Marathon rowing challenge in Arc shopping centre, Bury St Edmunds, part of support for six-year-old Ethan Bacon
A marathon challenge to help raise funds to support a six-year-old with a rare brain cancer set sail in Bury St Edmunds on Saturday.
James Taylor rowed 26.2 miles at the Arc shopping centre for Ethan’s Journey – in aid of six-year-old Ethan Bacon – and Children with Cancer UK, completing the feat in three hours and 17 minutes and raising £250.
Ethan was diagnosed with an aggressive brain tumour last June and has since undergone several operations and chemotherapy.
Most recently, he spent eight weeks in Germany for proton beam treatment and is currently awaiting an MRI scan to see if the treatment has worked and to help determine any future therapies he might need.
His father Darren, of West Row, said: “Ethan was diagnosed after he was dizzy at school. As a result he had an eye test and when they took a photograph of his eye it showed a swelling. He was rushed straight to hospital and had a CT scan, which revealed the tumour.
“It’s not been nice as a parent, but Ethan has been amazing through everything.
“Other people have also been amazing. We can’t believe what they have done for us and what they are doing for Ethan, it has been overwhelming."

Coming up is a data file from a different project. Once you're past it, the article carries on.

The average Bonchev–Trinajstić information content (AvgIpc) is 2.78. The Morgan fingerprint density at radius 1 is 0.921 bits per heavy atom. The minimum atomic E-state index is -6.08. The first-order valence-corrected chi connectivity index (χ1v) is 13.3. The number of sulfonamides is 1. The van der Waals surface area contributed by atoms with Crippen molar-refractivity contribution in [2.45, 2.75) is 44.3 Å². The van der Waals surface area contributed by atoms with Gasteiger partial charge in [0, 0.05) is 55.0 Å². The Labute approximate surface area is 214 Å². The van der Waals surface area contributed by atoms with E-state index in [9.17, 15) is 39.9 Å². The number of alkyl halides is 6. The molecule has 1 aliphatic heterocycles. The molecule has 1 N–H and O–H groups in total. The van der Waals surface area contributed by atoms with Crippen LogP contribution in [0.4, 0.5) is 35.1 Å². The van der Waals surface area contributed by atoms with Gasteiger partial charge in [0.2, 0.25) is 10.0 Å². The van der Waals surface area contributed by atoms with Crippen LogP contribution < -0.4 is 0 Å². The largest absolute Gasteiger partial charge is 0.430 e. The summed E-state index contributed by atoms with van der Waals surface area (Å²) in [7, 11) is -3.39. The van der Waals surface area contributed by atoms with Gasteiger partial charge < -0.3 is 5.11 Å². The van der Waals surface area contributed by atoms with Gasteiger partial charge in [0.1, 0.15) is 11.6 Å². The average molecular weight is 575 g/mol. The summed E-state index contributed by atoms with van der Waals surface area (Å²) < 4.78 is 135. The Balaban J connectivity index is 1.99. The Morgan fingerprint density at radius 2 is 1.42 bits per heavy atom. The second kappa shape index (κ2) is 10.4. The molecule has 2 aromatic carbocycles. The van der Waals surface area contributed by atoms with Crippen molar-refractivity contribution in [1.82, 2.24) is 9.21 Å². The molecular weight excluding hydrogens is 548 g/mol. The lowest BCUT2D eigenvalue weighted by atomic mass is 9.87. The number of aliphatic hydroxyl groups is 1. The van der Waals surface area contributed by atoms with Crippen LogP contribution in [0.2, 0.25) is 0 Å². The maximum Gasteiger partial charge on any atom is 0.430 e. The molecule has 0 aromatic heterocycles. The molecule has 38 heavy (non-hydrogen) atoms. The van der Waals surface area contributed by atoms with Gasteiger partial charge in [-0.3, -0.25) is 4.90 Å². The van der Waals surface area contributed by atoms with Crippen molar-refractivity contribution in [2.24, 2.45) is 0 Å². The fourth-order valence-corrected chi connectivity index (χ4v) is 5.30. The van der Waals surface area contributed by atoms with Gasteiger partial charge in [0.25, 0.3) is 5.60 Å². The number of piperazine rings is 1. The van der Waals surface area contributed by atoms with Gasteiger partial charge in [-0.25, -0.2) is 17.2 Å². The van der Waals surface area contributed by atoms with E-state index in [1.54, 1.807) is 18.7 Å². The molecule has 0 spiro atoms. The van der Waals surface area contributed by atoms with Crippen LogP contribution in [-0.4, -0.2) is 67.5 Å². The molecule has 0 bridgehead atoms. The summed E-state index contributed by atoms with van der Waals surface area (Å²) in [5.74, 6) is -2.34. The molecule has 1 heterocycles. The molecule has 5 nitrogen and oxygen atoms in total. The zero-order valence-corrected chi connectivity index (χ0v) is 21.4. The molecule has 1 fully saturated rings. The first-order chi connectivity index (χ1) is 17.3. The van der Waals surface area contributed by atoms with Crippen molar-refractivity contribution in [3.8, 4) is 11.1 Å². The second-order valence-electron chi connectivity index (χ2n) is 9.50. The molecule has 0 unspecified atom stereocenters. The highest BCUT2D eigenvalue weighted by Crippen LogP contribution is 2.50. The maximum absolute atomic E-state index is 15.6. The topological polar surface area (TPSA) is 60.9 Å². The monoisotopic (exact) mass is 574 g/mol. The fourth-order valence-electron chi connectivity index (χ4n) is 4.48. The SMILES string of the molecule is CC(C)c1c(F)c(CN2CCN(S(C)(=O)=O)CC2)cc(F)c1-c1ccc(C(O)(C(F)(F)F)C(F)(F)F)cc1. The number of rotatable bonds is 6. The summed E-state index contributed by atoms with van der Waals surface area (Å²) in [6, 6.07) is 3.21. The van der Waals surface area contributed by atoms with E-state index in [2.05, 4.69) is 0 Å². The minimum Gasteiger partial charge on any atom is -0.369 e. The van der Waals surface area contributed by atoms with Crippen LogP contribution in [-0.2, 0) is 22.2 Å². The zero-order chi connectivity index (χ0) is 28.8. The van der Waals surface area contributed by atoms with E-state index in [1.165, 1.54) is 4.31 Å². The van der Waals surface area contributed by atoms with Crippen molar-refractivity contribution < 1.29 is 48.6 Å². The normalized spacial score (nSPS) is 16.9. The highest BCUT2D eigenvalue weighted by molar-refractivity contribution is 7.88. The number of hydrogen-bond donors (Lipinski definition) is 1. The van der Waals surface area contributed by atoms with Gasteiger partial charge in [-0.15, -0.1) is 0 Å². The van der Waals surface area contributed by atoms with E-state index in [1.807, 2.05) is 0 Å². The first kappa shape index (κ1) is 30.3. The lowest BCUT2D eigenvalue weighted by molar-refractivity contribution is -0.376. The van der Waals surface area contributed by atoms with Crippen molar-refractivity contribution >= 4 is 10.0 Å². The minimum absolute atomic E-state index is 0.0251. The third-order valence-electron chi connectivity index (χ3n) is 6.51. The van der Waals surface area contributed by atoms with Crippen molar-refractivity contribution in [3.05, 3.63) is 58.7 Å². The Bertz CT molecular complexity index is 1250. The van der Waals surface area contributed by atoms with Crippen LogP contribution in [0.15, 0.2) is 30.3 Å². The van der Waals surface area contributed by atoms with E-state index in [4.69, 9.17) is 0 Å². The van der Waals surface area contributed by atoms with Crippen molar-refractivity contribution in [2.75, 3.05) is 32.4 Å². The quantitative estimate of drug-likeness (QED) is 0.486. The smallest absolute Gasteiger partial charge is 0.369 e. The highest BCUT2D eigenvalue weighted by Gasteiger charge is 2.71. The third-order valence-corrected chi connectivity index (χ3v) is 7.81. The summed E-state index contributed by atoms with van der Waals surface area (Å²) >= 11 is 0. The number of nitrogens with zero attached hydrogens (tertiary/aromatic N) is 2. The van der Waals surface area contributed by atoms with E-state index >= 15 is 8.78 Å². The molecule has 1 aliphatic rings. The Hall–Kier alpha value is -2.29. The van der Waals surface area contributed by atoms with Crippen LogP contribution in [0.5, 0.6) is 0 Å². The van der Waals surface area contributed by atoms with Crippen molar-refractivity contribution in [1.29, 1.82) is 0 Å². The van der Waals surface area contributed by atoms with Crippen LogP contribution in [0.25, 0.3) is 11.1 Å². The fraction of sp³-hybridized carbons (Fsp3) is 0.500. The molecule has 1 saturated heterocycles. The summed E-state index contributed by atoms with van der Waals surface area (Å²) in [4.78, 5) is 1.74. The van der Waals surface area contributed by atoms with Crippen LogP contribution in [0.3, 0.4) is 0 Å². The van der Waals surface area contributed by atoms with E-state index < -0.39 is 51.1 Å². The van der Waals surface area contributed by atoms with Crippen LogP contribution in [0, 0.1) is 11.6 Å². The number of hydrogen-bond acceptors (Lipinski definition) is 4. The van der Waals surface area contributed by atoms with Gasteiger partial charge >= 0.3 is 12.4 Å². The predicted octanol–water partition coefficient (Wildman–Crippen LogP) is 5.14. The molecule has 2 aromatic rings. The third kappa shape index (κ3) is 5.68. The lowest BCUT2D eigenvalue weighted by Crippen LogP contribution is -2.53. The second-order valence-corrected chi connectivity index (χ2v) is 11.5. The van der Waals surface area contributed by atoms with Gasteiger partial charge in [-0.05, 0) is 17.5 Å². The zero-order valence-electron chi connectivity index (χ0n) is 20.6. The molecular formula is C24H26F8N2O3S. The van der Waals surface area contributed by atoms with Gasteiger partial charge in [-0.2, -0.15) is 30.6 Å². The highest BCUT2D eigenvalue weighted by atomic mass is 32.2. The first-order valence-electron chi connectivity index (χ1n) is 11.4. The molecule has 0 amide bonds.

Family and friends have been raising funds to support Ethan and his family through any private surgery or treatments he could need in the future.
A fund-raising coffee morning and raffle is being held at Beck Row Methodist Church on May 4 from 10am-12.30pm. Then, on May 11, ‘Team Ethan’ – made up of 11 family and friends – will complete a skydive in aid of the fund.
A crowd-funding page solely in aid of Ethan’s Journey has been set up at www.justgiving.com/crowdfunding/ethanbacon where supporters can donate. You can also follow his story on Facebook at www.facebook.com/Ethanbaconsjourney/
Any funds raised through the crowd-funding page not needed for treatments will be donated to ward C2 at Addenbrooke’s Hospital, in Cambridge, and Children’s Brain Tumours Research Centre.